Pass the Hash
|Pass the Hash|
|Platform||Windows Server 2003, Windows Server 2008, Windows Server 2012, Windows XP, Windows 7, Windows 8, Windows Server 2003 R2, Windows Server 2008 R2, Windows Server 2012 R2, Windows Vista, Windows 8.1, Windows 10|
|System Requirements||Requires Microsoft Windows as target system|
|Data Sources||Authentication logs|
Pass the hash (PtH)1 is a method of authenticating as a user without having access to the user's cleartext password. This method bypasses standard authentication steps that require a cleartext password, moving directly into the portion of the authentication that uses the password hash. In this technique, valid password hashes for the account being used are captured using a Credential Access technique. Captured hashes are used with PtH to authenticate as that user. Once authenticated, PtH may be used to perform actions on local or remote systems.
Windows 7 and higher with KB2871997 require valid domain user credentials or RID 500 administrator hashes.2
- The APT1 group is known to have used pass the hash.3
- APT28 has used pass the hash for lateral movement.4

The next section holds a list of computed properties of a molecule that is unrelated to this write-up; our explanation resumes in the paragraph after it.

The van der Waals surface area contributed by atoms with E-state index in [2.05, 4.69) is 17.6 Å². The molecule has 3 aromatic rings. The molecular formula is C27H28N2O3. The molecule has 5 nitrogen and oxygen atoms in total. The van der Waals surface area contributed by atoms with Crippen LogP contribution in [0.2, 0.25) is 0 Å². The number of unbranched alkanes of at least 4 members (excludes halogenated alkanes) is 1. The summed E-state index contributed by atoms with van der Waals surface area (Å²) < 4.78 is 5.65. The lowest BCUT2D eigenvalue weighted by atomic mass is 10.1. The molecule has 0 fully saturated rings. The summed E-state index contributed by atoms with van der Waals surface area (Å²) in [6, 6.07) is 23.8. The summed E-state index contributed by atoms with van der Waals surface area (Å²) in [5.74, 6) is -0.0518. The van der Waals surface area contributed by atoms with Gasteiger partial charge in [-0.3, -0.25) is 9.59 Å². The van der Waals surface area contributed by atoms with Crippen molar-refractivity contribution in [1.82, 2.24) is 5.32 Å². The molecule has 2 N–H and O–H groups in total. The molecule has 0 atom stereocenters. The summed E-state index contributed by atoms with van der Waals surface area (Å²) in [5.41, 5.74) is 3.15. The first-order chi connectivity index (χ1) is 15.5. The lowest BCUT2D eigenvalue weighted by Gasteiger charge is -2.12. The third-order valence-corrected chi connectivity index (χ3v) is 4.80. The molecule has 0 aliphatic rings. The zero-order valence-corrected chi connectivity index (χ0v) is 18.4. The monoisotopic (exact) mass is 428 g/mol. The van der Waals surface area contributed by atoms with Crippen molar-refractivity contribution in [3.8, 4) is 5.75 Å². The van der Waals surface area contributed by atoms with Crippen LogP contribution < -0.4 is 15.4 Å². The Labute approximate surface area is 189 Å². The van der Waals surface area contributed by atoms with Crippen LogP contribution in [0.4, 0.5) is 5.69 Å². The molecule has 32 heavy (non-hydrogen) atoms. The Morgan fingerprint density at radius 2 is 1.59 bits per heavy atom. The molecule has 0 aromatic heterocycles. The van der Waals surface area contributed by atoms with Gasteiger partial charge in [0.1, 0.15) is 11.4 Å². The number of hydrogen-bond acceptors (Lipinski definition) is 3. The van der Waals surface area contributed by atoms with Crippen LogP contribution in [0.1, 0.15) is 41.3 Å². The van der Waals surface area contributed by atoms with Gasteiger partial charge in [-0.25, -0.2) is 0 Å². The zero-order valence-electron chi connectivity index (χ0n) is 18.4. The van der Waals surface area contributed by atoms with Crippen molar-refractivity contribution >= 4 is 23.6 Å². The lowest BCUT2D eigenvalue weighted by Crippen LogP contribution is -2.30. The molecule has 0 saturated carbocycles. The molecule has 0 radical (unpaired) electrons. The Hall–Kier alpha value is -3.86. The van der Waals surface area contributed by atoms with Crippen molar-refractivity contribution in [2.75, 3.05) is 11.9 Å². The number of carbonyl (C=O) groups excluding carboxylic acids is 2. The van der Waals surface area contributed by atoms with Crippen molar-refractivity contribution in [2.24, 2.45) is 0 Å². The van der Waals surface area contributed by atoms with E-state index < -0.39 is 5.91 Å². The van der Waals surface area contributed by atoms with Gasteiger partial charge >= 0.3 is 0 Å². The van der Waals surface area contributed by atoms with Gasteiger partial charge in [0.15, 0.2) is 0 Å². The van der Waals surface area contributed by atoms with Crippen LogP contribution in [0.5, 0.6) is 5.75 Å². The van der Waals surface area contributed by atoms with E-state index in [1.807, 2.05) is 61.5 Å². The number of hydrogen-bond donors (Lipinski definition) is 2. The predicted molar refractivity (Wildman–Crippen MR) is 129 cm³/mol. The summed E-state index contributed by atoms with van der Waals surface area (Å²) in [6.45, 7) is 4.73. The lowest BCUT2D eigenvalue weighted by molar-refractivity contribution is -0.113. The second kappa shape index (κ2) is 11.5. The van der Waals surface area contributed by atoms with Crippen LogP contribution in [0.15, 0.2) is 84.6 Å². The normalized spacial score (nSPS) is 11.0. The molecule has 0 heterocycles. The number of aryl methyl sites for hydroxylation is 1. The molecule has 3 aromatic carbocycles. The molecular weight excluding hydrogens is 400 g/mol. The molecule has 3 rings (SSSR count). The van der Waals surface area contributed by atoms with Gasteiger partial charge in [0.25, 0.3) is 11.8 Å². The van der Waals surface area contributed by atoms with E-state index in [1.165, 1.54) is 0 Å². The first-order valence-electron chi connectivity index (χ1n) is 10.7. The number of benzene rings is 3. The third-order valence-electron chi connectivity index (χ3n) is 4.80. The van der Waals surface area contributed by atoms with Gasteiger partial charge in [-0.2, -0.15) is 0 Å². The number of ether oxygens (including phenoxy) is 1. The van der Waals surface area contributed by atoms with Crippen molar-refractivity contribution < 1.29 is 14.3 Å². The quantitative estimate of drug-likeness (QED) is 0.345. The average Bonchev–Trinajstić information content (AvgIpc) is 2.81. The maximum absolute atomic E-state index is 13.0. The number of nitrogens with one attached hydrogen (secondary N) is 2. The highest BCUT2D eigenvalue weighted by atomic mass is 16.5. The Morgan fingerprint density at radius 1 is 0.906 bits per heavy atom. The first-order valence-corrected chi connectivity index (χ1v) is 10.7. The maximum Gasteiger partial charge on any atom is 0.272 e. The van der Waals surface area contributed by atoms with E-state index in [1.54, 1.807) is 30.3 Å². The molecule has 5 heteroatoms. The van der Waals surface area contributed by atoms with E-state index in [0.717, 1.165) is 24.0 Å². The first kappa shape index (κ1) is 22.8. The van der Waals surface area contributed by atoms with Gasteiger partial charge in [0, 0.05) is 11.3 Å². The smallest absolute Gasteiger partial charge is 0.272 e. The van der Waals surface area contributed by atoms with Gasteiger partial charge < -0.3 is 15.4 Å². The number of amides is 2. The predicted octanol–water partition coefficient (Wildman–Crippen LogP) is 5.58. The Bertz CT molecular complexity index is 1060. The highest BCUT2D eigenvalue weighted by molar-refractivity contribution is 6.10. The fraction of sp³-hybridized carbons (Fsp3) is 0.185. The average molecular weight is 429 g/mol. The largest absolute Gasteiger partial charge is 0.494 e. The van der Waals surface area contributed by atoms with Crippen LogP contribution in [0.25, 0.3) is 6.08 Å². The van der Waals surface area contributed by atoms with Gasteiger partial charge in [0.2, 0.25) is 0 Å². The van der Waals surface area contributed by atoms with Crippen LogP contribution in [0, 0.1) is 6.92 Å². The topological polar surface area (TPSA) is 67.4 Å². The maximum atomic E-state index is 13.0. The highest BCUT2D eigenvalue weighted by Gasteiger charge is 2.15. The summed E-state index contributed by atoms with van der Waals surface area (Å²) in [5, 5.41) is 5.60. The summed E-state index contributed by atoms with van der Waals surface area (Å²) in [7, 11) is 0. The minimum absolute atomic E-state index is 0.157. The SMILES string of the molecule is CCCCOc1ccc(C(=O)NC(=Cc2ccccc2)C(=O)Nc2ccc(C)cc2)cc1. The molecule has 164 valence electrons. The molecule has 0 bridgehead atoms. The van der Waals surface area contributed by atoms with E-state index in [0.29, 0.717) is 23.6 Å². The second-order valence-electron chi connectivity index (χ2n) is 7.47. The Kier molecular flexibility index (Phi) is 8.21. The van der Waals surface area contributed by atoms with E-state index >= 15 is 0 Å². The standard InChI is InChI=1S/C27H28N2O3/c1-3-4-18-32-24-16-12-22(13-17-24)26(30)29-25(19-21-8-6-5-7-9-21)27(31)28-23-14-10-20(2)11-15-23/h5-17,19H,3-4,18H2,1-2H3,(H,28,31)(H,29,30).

- APT29 used Kerberos ticket attacks for lateral movement.5
- Pass-The-Hash Toolkit can perform pass the hash.3
Monitor systems and domain logs for unusual credential logon activity. Prevent access to Valid Accounts. Apply patch KB2871997 to Windows 7 and higher systems to limit the default access of accounts in the local administrator group. Limit credential overlap across systems to prevent the damage of credential compromise and reduce the adversary's ability to perform Lateral Movement between systems. Ensure that built-in and created local administrator accounts have complex, unique passwords. Do not allow a domain user to be in the local administrator group on multiple systems.
Audit all logon and credential use events and review for discrepancies. Unusual remote logins that correlate with other suspicious activity (such as writing and executing binaries) may indicate malicious activity. NTLM LogonType 3 authentications that are not associated to a domain login and are not anonymous logins are suspicious.
- Aorato. (n.d.). Pass-the-Hash. Retrieved November 12, 2014.
- National Security Agency/Central Security Service Information Assurance Directorate. (2013, December 16). Spotting the Adversary with Windows Event Log Monitoring. Retrieved November 12, 2014.
- Mandiant. (n.d.). APT1 Exposing One of China’s Cyber Espionage Units. Retrieved July 18, 2016.